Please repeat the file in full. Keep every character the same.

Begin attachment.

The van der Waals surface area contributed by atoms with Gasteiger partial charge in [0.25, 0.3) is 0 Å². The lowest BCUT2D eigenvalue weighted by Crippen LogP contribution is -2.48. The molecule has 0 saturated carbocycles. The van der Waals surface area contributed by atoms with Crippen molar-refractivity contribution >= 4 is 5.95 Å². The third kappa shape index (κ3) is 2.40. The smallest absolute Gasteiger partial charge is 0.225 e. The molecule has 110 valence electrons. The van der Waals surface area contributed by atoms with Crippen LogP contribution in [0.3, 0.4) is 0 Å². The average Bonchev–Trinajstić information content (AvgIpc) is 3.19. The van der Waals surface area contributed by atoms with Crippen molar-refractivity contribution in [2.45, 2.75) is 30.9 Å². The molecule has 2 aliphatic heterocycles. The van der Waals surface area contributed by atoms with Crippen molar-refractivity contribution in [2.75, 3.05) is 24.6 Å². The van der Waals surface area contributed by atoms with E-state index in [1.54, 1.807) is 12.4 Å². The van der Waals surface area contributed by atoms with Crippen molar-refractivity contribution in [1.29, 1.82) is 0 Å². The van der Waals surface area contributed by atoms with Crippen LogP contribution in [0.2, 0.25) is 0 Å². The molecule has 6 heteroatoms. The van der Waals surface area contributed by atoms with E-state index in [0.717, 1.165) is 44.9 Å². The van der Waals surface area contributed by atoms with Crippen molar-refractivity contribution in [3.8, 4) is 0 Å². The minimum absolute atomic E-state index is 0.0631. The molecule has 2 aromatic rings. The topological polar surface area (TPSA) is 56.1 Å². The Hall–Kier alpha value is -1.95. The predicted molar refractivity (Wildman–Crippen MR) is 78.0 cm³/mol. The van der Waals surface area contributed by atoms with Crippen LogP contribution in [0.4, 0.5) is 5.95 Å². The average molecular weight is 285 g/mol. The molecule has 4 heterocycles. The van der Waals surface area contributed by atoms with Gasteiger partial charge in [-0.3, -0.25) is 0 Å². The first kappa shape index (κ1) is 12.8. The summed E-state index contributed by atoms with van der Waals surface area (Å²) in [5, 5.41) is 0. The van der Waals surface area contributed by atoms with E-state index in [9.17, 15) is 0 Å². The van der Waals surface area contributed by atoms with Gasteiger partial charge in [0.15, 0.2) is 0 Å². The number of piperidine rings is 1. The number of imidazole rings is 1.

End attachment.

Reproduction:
The van der Waals surface area contributed by atoms with Gasteiger partial charge in [0.25, 0.3) is 0 Å². The lowest BCUT2D eigenvalue weighted by Crippen LogP contribution is -2.48. The molecule has 0 saturated carbocycles. The van der Waals surface area contributed by atoms with Crippen molar-refractivity contribution >= 4 is 5.95 Å². The third kappa shape index (κ3) is 2.40. The smallest absolute Gasteiger partial charge is 0.225 e. The molecule has 110 valence electrons. The van der Waals surface area contributed by atoms with Crippen LogP contribution in [0.3, 0.4) is 0 Å². The average Bonchev–Trinajstić information content (AvgIpc) is 3.19. The van der Waals surface area contributed by atoms with Crippen molar-refractivity contribution in [2.45, 2.75) is 30.9 Å². The molecule has 2 aliphatic heterocycles. The van der Waals surface area contributed by atoms with Crippen molar-refractivity contribution in [2.75, 3.05) is 24.6 Å². The van der Waals surface area contributed by atoms with E-state index in [1.54, 1.807) is 12.4 Å². The van der Waals surface area contributed by atoms with Crippen molar-refractivity contribution in [1.29, 1.82) is 0 Å². The van der Waals surface area contributed by atoms with Crippen LogP contribution in [0.2, 0.25) is 0 Å². The molecule has 6 heteroatoms. The van der Waals surface area contributed by atoms with E-state index in [0.717, 1.165) is 44.9 Å². The van der Waals surface area contributed by atoms with Crippen molar-refractivity contribution in [3.8, 4) is 0 Å². The minimum absolute atomic E-state index is 0.0631. The molecule has 2 aromatic rings. The topological polar surface area (TPSA) is 56.1 Å². The Hall–Kier alpha value is -1.95. The predicted molar refractivity (Wildman–Crippen MR) is 78.0 cm³/mol. The van der Waals surface area contributed by atoms with Crippen LogP contribution in [0.4, 0.5) is 5.95 Å². The average molecular weight is 285 g/mol. The molecule has 4 heterocycles. The van der Waals surface area contributed by atoms with Gasteiger partial charge in [-0.3, -0.25) is 0 Å². The first kappa shape index (κ1) is 12.8. The summed E-state index contributed by atoms with van der Waals surface area (Å²) in [5, 5.41) is 0. The van der Waals surface area contributed by atoms with E-state index in [9.17, 15) is 0 Å². The van der Waals surface area contributed by atoms with Gasteiger partial charge in [0.15, 0.2) is 0 Å². The number of piperidine rings is 1. The number of imidazole rings is 1.